scenarion the percentage of subjects who were prepared to administer the maximum 450 volts dropped slightly
Where the experiment was conducted in a nondescript office building rather than within the
walls of a prestigiously ornate hall on Yale's old campus the percentage of subjects
who were prepared to administer
the maximum voltage dropped to 47.5%.
Where the "teacher" had to
place the "learner's" hand on a "shock plate" in order to give him shocks above 150 volts
the percentage of subjects who were prepared to administer
the maximum voltage dropped to 30.0% and where the "experimenter" was at end of a phone line rather
than being in the same room the percentage of subjects who were prepared to administer
450 volts dropped to 20.5% and where the "teacher" could himself nominate the shock level
the percentage of subjects who were prepared to continue to the end of the scale dropped to 2.5%
Milgram summed up his findings in relation to the main experiment in "The Perils of Obedience"
"The legal and philosophic aspects of obedience are of enormous import,
but they say very little about how most people behave in concrete situations.
I set up a simple experiment at Yale University to test how much pain an
ordinary citizen would inflict on another person simply because he was ordered
to by an experimental scientist. Stark authority was pitted against the
subjects' strongest moral imperatives against hurting others, and, with the
subjects' ears ringing with the screams of the victims, authority won more
often than not. The extreme willingness of adults to go to almost any lengths
on the command of an authority constitutes the chief finding of the study and
the fact most urgently demanding explanation."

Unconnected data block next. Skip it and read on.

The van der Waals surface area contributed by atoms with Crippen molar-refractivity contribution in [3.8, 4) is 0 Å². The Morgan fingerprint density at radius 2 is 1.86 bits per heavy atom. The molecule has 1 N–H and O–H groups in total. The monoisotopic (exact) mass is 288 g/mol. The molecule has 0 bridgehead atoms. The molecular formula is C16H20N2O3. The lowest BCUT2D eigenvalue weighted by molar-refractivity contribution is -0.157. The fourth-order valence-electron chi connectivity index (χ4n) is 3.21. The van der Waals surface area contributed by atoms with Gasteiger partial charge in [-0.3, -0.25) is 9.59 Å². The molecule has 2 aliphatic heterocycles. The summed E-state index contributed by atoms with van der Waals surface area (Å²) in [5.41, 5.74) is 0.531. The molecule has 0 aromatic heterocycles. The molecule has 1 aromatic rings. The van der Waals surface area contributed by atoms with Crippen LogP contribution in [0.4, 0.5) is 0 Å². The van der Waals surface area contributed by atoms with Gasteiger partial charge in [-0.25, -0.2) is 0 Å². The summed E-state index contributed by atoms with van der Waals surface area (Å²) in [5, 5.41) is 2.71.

Some doubt has been cast on the scientific validity of Milgram's published findings by a journalist named Gina Perry who reviewed the extensive archives relating to the experiment and interviewed some of the surviving participants.
She found that whilst Milgram's originally published article mentioned some forty participants, of which some twenty-six proved to be obedient, some seven hundred naive participants were actually "tested" in various experimental scenarios with varying results as to their "obedience".
Some of those being tested reported doubts about the credibility of the scenario they were involved in - voice feedback from "punished" learners
seeming to come from a loudspeaker high on a wall rather than from a slightly open door to a room where they were given to understand the "learner" was.
Others seemed to sense that they - as teachers - were under the close scrutiny of the experimenter rather than the learner.
There were instances of the experimenter going beyond the stated four pre-scripted encouragement prompts to the point of being a degree of harassment or bullying in efforts to ensure obedience.
It has also been pointed out that in the original Yale University scenario "teachers" could see themselves as being under the moral guidance of a scientifically
qualified employee of a respected academic institution and to take decisive cues from the "experimenters" evident impassivity in the face of the "learners" protests.
The Milgram Obedience Experiments scenario was given a high-profile repetition on
a French documentary about the effects of reality TV as first aired on a french state TV channel in